“Heat Lightning” is a song that stands out from the rest of the album. It starts off softer with no beams of instrumentals penetrating through earbuds. Her voice matches effortlessly with the newly found softness, making it much more effortless than the previous songs. “Heat Lightning” is the silent storm, an homage to things that come and go and the danger in their stealth. This narrative describes Mitski in a fit of insomnia, staring up at the ceiling while her intrusive thoughts come out to play.
The chorus is melodic with a powerful build up and she explores her hopelessness with a tragic sort of acceptance. The ongoing dilemma of sleepless nights seems unavoidable, so she gives herself up, swept into the emotional storm. This chorus acts as one of the most pleasant listening experiences of the album so far. This chorus is a surrender. It is beautiful, serene and incredibly dangerous. Mitski waits at the mouth of a gaping hole, seeing the peace in its darkness. Following the decrescendo in the song sequencing, Mitski begins to lose control. She lets herself embody the stress she’s been feeling through the duration of the song.
The final six songs on the album begin and end the journey through Mitski’s romantic allusions. She is trapped in the endless cycle of apologizing and being forgiven by her partner, who seems to not be trying to resolve issues in the first place. She simply never feels like enough. It is this lack of interpersonal fulfillment that leads her into the arms of the public, where there’s a million voices that just might love her as she presents. She knows she hurts others and that fame is not the correct bandage for her own issues, but she lacks the self control to remove herself from the source of validation.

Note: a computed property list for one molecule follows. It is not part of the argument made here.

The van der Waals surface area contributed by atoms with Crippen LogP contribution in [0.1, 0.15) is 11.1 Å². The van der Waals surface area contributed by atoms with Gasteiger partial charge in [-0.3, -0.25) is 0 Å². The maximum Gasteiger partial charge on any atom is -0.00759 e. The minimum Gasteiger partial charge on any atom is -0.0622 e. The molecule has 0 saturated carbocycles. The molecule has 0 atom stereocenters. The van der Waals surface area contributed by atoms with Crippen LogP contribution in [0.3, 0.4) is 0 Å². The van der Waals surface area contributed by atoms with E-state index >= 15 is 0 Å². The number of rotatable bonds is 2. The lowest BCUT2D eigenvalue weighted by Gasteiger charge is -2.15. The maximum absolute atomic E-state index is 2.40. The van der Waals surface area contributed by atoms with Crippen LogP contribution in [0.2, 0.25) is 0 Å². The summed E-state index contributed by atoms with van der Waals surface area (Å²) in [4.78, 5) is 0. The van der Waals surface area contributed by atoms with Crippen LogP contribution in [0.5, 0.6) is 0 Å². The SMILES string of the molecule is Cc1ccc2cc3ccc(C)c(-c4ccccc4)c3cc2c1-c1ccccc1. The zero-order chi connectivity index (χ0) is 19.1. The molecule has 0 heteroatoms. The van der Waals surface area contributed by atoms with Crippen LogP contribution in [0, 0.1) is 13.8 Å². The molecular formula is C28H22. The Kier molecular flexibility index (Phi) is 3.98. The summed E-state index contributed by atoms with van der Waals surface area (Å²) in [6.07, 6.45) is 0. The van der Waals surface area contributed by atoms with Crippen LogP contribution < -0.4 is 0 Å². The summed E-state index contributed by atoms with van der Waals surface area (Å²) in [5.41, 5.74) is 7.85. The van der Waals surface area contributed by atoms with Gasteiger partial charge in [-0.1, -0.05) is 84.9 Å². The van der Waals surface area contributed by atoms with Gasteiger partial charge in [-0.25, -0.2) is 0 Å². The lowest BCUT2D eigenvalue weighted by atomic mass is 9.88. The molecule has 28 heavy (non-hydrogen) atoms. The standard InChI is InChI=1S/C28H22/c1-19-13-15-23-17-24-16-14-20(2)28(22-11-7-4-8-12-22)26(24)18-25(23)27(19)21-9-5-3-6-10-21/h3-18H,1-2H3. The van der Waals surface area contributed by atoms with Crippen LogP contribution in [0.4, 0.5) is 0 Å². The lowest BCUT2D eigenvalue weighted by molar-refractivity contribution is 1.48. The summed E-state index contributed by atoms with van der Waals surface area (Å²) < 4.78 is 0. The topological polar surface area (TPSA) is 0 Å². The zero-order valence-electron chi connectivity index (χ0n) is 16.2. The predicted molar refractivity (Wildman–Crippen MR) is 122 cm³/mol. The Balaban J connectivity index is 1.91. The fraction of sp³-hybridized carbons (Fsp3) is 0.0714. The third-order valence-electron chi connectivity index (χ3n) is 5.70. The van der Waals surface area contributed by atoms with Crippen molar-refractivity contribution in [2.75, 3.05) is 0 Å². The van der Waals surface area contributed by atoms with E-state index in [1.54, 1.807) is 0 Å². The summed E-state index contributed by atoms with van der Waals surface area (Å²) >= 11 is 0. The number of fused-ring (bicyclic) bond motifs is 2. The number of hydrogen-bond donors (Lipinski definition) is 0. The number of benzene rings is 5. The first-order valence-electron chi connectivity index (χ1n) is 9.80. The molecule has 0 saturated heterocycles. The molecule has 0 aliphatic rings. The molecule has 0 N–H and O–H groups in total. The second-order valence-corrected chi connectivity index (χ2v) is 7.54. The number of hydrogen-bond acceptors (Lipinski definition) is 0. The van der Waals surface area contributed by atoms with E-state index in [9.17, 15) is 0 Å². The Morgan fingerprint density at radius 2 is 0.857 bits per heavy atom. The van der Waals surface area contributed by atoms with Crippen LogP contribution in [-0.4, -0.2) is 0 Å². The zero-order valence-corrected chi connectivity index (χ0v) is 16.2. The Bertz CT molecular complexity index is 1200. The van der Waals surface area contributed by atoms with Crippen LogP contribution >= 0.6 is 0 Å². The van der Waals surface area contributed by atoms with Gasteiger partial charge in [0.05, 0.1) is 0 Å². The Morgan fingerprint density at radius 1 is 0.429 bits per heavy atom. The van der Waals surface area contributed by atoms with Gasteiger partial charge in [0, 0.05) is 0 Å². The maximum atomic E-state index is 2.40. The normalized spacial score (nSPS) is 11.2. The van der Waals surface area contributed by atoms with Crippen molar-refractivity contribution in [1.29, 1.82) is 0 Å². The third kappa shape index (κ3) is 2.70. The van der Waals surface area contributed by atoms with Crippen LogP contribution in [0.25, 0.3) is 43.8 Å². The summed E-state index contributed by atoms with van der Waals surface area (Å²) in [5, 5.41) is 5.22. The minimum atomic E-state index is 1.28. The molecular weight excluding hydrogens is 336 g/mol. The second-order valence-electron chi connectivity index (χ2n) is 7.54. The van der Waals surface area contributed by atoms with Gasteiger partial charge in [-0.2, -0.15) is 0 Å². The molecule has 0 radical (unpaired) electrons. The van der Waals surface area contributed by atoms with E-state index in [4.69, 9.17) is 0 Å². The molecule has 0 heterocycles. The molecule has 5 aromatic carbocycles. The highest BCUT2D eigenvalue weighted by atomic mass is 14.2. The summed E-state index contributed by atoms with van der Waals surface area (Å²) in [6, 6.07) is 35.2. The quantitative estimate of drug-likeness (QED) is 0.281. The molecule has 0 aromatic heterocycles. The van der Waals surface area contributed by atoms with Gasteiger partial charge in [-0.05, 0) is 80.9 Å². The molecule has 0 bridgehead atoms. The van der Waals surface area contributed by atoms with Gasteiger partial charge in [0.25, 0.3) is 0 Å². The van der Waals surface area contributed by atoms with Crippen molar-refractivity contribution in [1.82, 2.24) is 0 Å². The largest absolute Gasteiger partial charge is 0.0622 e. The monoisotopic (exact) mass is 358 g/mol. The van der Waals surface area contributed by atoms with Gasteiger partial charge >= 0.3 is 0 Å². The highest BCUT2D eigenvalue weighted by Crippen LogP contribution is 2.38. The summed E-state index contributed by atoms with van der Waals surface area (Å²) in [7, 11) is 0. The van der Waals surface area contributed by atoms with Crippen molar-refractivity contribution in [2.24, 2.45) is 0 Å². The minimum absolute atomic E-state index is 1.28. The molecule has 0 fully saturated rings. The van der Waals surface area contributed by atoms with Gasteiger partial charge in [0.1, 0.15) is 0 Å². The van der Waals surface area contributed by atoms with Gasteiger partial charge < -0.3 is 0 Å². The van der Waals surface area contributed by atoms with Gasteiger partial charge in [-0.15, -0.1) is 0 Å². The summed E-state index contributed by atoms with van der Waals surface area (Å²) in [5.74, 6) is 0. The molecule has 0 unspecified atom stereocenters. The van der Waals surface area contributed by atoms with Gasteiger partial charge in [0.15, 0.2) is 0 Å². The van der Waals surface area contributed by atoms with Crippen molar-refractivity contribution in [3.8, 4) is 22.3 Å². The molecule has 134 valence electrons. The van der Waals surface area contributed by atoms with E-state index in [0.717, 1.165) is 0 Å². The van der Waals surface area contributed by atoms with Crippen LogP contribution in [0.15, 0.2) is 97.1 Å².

The album includes slow haunting sounds as well as upbeat tracks akin to dance-pop chart toppers. She explores themes of the isolation she feels as a consequence of the poor communication she had with her partner. It was never her image the partner didn’t want to be with, but her personality. It was truly her internal struggles and emotional detachment that drew them apart. The guilt of the album’s ending tracks comes not from jealousy or malice. The guilt stems from the fact that she didn’t fulfill her partner, that her emptiness caused that duty to be passed onto another.
“Laurel Hell” is an album depicting Mitski returning to the music industry. The songs are much less wordy than previous Mitski works, but the message remains potent throughout the glamorizing and shielding synth blare. Her use of multiple interpretations throughout her songs allow this album to be both a confession of Mitski’s struggles with fame and her personal identity as well as an ambiguously niche heartbreak that her audience can relate to. The 80’s aura feels nostalgic, while her voice brings us into a totally different era.
I love the modernized and darker take on the sound that a lot of Gen Z kids hear their parents listening to. It is an album of introspection and hesitant escape and it is returning to a place that is self destructive. I enjoyed a handful of tracks throughout the album, but would probably only add songs like “Heat Lightning” and “Should’ve Been Me” to my playlists. Even if it’s not an easy listen at first, it has the ability to draw you into her powerful narrative, making it a strong album and one I will find myself revisiting.